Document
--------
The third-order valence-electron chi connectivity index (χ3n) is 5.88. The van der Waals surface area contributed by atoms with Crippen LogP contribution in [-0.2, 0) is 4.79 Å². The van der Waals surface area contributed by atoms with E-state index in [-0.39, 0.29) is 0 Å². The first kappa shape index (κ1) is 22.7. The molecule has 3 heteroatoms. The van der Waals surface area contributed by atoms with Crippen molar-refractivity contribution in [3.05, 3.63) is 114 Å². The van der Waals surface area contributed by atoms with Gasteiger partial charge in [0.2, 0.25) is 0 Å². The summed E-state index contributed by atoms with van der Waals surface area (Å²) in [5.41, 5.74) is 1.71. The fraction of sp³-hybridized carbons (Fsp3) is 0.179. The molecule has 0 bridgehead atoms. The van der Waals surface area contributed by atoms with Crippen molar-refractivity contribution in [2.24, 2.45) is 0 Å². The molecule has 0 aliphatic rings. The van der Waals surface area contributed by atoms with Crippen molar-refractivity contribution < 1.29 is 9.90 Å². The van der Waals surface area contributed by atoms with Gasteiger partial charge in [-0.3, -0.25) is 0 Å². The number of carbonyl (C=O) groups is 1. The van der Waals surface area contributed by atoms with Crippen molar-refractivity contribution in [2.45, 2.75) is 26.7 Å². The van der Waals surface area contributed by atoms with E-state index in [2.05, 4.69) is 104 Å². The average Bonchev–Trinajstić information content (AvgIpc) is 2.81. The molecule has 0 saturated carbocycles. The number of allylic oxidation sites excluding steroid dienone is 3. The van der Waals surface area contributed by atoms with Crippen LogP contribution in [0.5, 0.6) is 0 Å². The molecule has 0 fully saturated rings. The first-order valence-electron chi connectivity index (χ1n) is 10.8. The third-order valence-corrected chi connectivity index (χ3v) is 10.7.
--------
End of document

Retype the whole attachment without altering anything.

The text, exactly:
The third-order valence-electron chi connectivity index (χ3n) is 5.88. The van der Waals surface area contributed by atoms with Crippen LogP contribution in [-0.2, 0) is 4.79 Å². The van der Waals surface area contributed by atoms with E-state index in [-0.39, 0.29) is 0 Å². The first kappa shape index (κ1) is 22.7. The molecule has 3 heteroatoms. The van der Waals surface area contributed by atoms with Crippen molar-refractivity contribution in [3.05, 3.63) is 114 Å². The van der Waals surface area contributed by atoms with Gasteiger partial charge in [0.2, 0.25) is 0 Å². The summed E-state index contributed by atoms with van der Waals surface area (Å²) in [5.41, 5.74) is 1.71. The fraction of sp³-hybridized carbons (Fsp3) is 0.179. The molecule has 0 bridgehead atoms. The van der Waals surface area contributed by atoms with Crippen molar-refractivity contribution in [2.24, 2.45) is 0 Å². The molecule has 0 aliphatic rings. The van der Waals surface area contributed by atoms with Crippen molar-refractivity contribution < 1.29 is 9.90 Å². The van der Waals surface area contributed by atoms with Gasteiger partial charge in [-0.3, -0.25) is 0 Å². The number of carbonyl (C=O) groups is 1. The van der Waals surface area contributed by atoms with Crippen molar-refractivity contribution in [2.45, 2.75) is 26.7 Å². The van der Waals surface area contributed by atoms with E-state index in [2.05, 4.69) is 104 Å². The average Bonchev–Trinajstić information content (AvgIpc) is 2.81. The molecule has 0 saturated carbocycles. The number of allylic oxidation sites excluding steroid dienone is 3. The van der Waals surface area contributed by atoms with Crippen LogP contribution in [0.5, 0.6) is 0 Å². The molecule has 0 fully saturated rings. The first-order valence-electron chi connectivity index (χ1n) is 10.8. The third-order valence-corrected chi connectivity index (χ3v) is 10.7.